I will talk about three method of moving the table to a new file group.


First Method:

Let’s look at how to move a table that is not very large in size and has no lob data to a new file group.

We can do this in the following way.


Note: If there is a possibility of lob data in this table in the future, you should follow the second method.

Otherwise the lob data will be placed under the old file group, not in the new filegroup where you move the table.

Because when we do this with this method, the Text/Image File Group in the desing of the table will remain Primary.


Second Method:

If your table size is large and you have lob data in it and your disk is sufficient for logging, you can do this by creating a table on the new file group with the following method.

Right click on the table and choose design.


In the table design view, click on any column to open the Regular Data Space Specification tab and select the new file group from Filegroup or Partition Scheme Name. We then do the same on the Text/Image Filegroup.


We click on any column again and click on Generate Change Script.

Note: In order to use the Generate Chance Script option, you must go to Tools-> Options-> Designers via SQL Server Management Studio and un-check the Prevent Saving Changes that require table re-creation checkbox.


After copying our script as above, we click No to close the screen and run our script as a new query.

As you can see, we can perform this operation by re-creating the table because the table has LOB data.

If we did not have LOB DATA in our table, we would be able to perform the table move using the first method.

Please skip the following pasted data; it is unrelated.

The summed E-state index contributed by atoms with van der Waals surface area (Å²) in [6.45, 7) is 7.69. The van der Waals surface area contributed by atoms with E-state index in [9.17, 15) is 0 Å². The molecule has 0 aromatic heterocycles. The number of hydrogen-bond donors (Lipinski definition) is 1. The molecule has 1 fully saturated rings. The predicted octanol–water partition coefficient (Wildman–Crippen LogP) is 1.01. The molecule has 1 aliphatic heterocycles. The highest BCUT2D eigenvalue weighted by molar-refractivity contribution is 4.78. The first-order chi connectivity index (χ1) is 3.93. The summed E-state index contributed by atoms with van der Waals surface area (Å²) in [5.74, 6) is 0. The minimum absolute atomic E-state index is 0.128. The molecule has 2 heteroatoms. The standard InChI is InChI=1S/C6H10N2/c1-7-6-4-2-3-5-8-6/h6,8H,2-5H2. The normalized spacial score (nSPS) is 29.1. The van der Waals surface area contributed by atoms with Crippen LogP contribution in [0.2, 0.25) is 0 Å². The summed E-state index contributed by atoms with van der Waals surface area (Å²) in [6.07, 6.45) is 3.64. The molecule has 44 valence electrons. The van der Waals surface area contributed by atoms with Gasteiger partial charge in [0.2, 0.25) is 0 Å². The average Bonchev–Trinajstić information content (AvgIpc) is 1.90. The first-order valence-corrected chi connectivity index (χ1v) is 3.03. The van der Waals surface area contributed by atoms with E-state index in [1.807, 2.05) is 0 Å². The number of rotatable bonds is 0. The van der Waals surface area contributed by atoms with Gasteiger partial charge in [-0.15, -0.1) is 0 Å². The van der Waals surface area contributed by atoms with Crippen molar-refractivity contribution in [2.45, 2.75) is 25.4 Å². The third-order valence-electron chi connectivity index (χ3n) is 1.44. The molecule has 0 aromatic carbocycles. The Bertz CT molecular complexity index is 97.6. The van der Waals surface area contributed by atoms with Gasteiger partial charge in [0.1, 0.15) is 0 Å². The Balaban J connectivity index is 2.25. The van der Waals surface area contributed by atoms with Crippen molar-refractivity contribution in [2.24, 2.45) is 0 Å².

Third Method:

In the Second Method, as you can see, the same table is recreated as Tmp_XXX and the entire table is transferred to this Tmp_XXX table with one insert.

In this case, if the table is too large, then you will also need a disk for the log file.

Even if the Recovery Mode is simple, the log will continue to grow because it is the one insert operation.

In this case, we can change the recovery mode to simple and follow the steps below.

In the second method, if we repeat the operations and generate the script with generate change script, we start a transaction before the statement that starts with “CREATE TABLE dbo.Tmp_”.

Before this transaction is closed, the “CREATE TABLE dbo.Tmp_” operation, the insert operation, and some object creation operations are performed.

You need to terminate this transaction with COMMIT before the CREATE TABLE dbo.Tmp_ statement to ensure that the entire insert operation is not in a transaction.

Of course, in this case, you must find the location where the transaction is committed in the first case of the query and remove the COMMIT statement from there.

Then you have to delete the insert operation, which is done as follows in normal query.


We fill this query as follows.

Author: dbtut

We are a team with over 10 years of database management and BI experience. Our Expertises: Oracle, SQL Server, PostgreSQL, MySQL, MongoDB, Elasticsearch, Kibana, Grafana.

Leave a Reply

Your email address will not be published. Required fields are marked *